In recent media, we’ve been hearing more about women who suffer from postpartum disorders– which is good. It raises public awareness that this is a REAL illness which requires treatment. It is estimated that at least 80% of women experience Baby Blues, and at least 10% of women suffer from some type of postpartum disorder.
Families worry about being able to distinguish the difference- how do we know when to seek help? When should we be concerned?
Baby Blues is a very normal part of the transition to motherhood. (Even dads can get it!) These are normal feelings of occasional sadness, occasionally feeling overwhelmed, having doubts about being a “good enough” parent. It occurs usually for 1-3 weeks after a baby is born. Many moms feel exhausted due to sleep deprivation, overwhelmed with the responsibility of a newborn baby, and may have mixed emotions about parenthood. In most cases, these feelings will diminish over time as moms get more sleep, and become more comfortable with their new role and responsibilities. Many times just getting more help around the house, a little support, is all a mom needs to work through it.
Postpartum disorders, on the other hand, are more serious conditions which may require medical intervention. There are many types of postpartum disorders, but in general here are possible symptoms:
Feeling anxious, depressed, sad or hopeless
Inability to sleep (when you can), or excessive sleeping
Lack of appetite or excessive “comfort” eating
Worrying about baby or being a “good mom”
Not wanting to take care of yourself or baby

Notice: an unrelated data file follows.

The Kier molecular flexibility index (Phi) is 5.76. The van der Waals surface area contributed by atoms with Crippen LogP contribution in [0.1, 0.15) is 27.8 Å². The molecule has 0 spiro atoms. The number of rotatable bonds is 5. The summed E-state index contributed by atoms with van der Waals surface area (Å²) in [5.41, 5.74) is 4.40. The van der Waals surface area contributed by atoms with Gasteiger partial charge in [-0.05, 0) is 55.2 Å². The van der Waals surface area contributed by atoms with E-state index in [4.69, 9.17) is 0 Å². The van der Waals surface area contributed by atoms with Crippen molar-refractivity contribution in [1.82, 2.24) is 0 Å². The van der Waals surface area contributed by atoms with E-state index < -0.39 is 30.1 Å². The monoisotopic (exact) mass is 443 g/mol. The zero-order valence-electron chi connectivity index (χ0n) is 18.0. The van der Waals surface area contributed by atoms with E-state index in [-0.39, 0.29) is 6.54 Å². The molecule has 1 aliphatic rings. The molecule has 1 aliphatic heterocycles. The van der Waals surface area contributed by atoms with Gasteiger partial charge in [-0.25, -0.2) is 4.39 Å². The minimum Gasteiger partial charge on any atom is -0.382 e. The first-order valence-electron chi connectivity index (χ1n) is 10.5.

Feeling panicky, worrying about things you “know” you shouldn’t
Feeling alone, isolated
Not wanting to be alone, worried that something “bad” will happen
Uncontrollable thoughts of hurting self or baby– SEEK HELP RIGHT AWAY!
Most moms will report they don’t feel “right”– they know something is wrong. They may not be able to put their fingers on it, but they know they need help. If you or your family recognizes any of these symptoms, start with a call to your doctor or midwife. You can talk about treatment options and find what’s going to work best for you.
Possible Treatment Options:
Extra Help and Support— friends, family, postpartum doulas can offer help and support
around the house, and relieve you of feeling overwhelmed and isolated.
Exercise and Nutrition— 30 minutes of exercise daily raises endorphin levels which really
help moms feel better! Eat well, some vitamins or supplements can also help.
Individual or Group Counseling/Therapy— There are mental health professionals who
specialize in postpartum issues, and offer local support groups for moms.
Medication— sleep aids and/or antidepressants sometimes are really needed. They can help
a mom get back “on track” while she works on all the other stuff. Only your doctor will
know what might work for you. Many are perfectly safe to take with breastfeeding!
The bottom line– don’t be hesitant to get help. If you had an infection, you wouldn’t think twice about going to the doctor, right? Same with mental illness– it needs help, it’s not your “fault”, or “all in your head.” You’ll be a better mom if you take care of yourself first.
Postpartum Support International: 1-800-944-4PPD (24/7 hotline) www.postpartum.net
Online Support, Blog and local resources: www.postpartumprogress.com
Any Baby Can Austin– local “warmline” (answered M-F 8-5) 512-334-4444
Any Baby Can hosts a weekly postpartum support group which is free!